This satellite image shows the green algae currently on Lake Erie.
Toledo’s water emergency Saturday had a familiar ring for Henry Biggert, superintendent of the water treatment plant in Ottawa County’s Carroll Township, which was shut down for 12 days last September by a similar microcystin crisis.
“We definitely have our guard up,” Mr. Biggert said Saturday afternoon. “We’ve been working on this all year.”
But Carroll Township’s latest test sample, taken Wednesday, had shown none of the toxin, produced by the microcystis algae that have bloomed in recent weeks in western Lake Erie, in its raw water, much less the treated product it sends to its customers, Mr. Biggert said.
The city of Monroe’s water plant also was not affected, and leaders there said they test water samples on a weekly basis.
Officials from the nearby Ottawa County plant, which serves Oak Harbor and Port Clinton, said they had no microcystin in their water, either, but were on alert, while Oregon City Administrator Mike Beazley said the toxin had turned up in his city’s intake but so far had been successfully treated by increasing use of activated carbon.
“Every city with a water intake on Lake Erie has to be aware of the algae,” Mr. Beazley said, “and the steps to be taken to protect their drinking water.”
“It’s a train coming down the tracks, and we’re watching very closely,” said Kelly Frey, Ottawa County’s sanitary engineer.
Under a response plan it submitted earlier this year to state officials, Ottawa County is prepared to shut off the connections between its treatment plants and its water tower and towers belonging to Port Clinton and Oak Harbor if a microcystin problem develops there, Mr. Frey said. Those water towers provide more than 1 million gallons in water reserves that could be distributed for drinking and cooking in an emergency.
Mr. Biggert said he has a 500,000-gallon tank plus 640,000 gallons in underground storage that also could be isolated if need be.
With consumption of about 240,000 to 290,000 gallons per day, “we can kind of pick and choose when we draw” water from Lake Erie, Mr. Biggert said.
But last year, Carroll Township’s plant, which uses reverse osmosis to treat its water, was overwhelmed by the algal toxin. It took 44 hours for the township utility to tap into the Ottawa County supply, with customers dependent on bottled water in the interim, and 10 days after that for Carroll to resume its own plant’s operation.
How long it might take Toledo to flush out and restart its water system, Mr. Biggert said, will depend on how far into the system the toxin got and how the city clears it out.
Mr. Beazley said Oregon’s plant started detecting microcystin in its raw water about 11 days ago, but only intermittently at first, while levels Saturday were significantly elevated over Friday’s.
At no time has any microcystin been detected in Oregon’s treated water, he said.
Mr. Beazley said Oregon officials would not comment on why Oregon’s results were clean, and Toledo’s were not, even though their Lake Erie intakes are near each other.
Mr. Frey’s and Mr. Biggert’s plants both normally take samples to Oregon for testing each Wednesday. Mr. Frey said Ottawa County made an extra trip Saturday “because Toledo has problems,” but all results were negative, while Mr. Biggert said an extra trip is likely from Carroll’s plant today or Monday for the same reason.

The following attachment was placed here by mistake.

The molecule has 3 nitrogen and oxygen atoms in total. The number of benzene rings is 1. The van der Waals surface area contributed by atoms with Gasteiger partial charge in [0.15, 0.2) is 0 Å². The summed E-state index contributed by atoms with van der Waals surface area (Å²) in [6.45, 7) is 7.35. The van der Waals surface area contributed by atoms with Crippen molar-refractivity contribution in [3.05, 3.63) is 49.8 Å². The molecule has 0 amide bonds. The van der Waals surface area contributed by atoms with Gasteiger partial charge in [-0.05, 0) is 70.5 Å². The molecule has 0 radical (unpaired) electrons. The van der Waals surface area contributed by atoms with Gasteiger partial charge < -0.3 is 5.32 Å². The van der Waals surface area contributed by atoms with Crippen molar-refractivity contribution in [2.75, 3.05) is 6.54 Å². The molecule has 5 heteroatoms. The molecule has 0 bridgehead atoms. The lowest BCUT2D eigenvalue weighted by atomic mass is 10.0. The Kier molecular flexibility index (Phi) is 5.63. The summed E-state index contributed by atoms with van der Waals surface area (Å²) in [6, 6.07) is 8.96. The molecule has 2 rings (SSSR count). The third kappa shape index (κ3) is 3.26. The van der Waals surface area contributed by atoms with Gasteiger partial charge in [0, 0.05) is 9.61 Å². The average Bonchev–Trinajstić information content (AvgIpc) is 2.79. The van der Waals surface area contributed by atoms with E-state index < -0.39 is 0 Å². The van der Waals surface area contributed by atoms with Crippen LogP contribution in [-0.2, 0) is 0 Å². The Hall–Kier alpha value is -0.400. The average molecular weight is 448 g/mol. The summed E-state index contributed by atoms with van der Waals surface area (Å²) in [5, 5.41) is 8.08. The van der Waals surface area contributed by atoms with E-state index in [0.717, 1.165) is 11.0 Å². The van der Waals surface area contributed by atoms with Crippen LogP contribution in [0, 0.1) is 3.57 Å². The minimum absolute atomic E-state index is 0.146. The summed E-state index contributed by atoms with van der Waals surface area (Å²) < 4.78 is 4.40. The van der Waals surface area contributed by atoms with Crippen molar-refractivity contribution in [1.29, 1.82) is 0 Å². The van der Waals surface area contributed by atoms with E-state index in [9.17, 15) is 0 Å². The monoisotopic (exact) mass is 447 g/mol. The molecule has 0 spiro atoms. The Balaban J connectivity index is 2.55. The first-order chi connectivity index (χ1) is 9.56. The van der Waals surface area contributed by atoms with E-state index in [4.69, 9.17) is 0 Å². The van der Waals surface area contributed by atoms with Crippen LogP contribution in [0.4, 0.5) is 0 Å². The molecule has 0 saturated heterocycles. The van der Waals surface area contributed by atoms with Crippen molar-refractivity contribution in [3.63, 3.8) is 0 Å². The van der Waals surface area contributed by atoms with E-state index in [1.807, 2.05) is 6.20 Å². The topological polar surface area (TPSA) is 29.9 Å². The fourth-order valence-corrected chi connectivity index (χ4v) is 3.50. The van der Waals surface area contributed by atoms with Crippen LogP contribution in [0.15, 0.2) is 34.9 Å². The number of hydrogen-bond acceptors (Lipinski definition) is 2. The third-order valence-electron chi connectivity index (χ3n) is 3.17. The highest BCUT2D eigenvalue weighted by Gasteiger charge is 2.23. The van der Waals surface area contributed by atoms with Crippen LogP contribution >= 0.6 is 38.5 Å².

Mr. Frey added that there will probably be “one great debate” Monday in Ottawa County about how often to test now that the algae has reached crisis level farther west on Lake Erie.
Fed largely by nutrients that flow into the lake from the Maumee River, he said, the algae blooms typically spread from west to east.
“We track it through satellite imagery” provided by the federal government, Mr. Frey said.
The sanitary engineer complained, however, that Lake Erie’s algae issue is being handled in a reactionary way, with little scientific examination of its causes, what its most effective treatments are, or even guidance of how often water-plant operators should be testing for microcystin contamination.
“We’re just throwing chemicals at it,” Mr. Frey said. “... As plant operators, we can only take the information that is given to us, and this is a new issue. The EPA has no guidance for us. The problem is way ahead of the science.”
Speaking outside the Lucas County Emergency Services Building in downtown Toledo, U.S. Sen. Rob Portman (R., Ohio) said reauthorization of a federal program to address harmful algal blooms and hypoxia research that he and Sen. Bill Nelson (D., Florida) co-sponsored — and which President Obama signed into law July 1 — should make inroads in that area.
“We do have a problem with these toxic algal blooms,” Mr. Portman said. The bipartisan legislation will provide funds for better research, remediation, and monitoring of algae, he said, noting that for the first time the program has language specifically prioritizing the Great Lakes.
U.S. Rep. Bob Latta (R., Bowling Green), said he plans to introduce legislation soon that would make the National Oceanographic and Aeronautical Administration a coordinating agency to gather information and research to disseminate to Congress, while U.S. Rep. Marcy Kaptur (D., Toledo), said the algae outbreak is further proof that steps are needed to curb fertilizer runoff into the Maumee River, which flows into Lake Erie.
“We need to stop loading nutrients into the lake. That’s the real solution,” Miss Kaptur said. The agricultural load on the Maumee, she said, accumulates in the water and lake sediment, and “that’s why [the blooms are] getting bigger and bigger.”
Contact David Patch at: firstname.lastname@example.org or 419-724-6094.